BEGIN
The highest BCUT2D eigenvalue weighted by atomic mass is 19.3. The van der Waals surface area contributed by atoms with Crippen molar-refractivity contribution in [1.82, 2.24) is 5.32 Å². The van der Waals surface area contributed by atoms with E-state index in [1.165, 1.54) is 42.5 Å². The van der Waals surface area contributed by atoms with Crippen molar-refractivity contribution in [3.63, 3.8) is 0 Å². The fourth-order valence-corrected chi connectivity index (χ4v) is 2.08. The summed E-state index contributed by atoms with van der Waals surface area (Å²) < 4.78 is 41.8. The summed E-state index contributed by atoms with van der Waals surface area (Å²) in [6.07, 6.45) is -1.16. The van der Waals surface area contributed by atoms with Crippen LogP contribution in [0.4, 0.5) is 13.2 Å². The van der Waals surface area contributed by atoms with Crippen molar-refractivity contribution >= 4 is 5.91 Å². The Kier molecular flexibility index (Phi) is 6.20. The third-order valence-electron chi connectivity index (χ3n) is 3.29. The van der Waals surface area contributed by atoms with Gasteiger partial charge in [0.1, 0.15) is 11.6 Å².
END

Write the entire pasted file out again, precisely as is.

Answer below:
The highest BCUT2D eigenvalue weighted by atomic mass is 19.3. The van der Waals surface area contributed by atoms with Crippen molar-refractivity contribution in [1.82, 2.24) is 5.32 Å². The van der Waals surface area contributed by atoms with E-state index in [1.165, 1.54) is 42.5 Å². The van der Waals surface area contributed by atoms with Crippen molar-refractivity contribution in [3.63, 3.8) is 0 Å². The fourth-order valence-corrected chi connectivity index (χ4v) is 2.08. The summed E-state index contributed by atoms with van der Waals surface area (Å²) < 4.78 is 41.8. The summed E-state index contributed by atoms with van der Waals surface area (Å²) in [6.07, 6.45) is -1.16. The van der Waals surface area contributed by atoms with Crippen LogP contribution in [0.4, 0.5) is 13.2 Å². The van der Waals surface area contributed by atoms with Crippen molar-refractivity contribution >= 4 is 5.91 Å². The Kier molecular flexibility index (Phi) is 6.20. The third-order valence-electron chi connectivity index (χ3n) is 3.29. The van der Waals surface area contributed by atoms with Gasteiger partial charge in [0.1, 0.15) is 11.6 Å².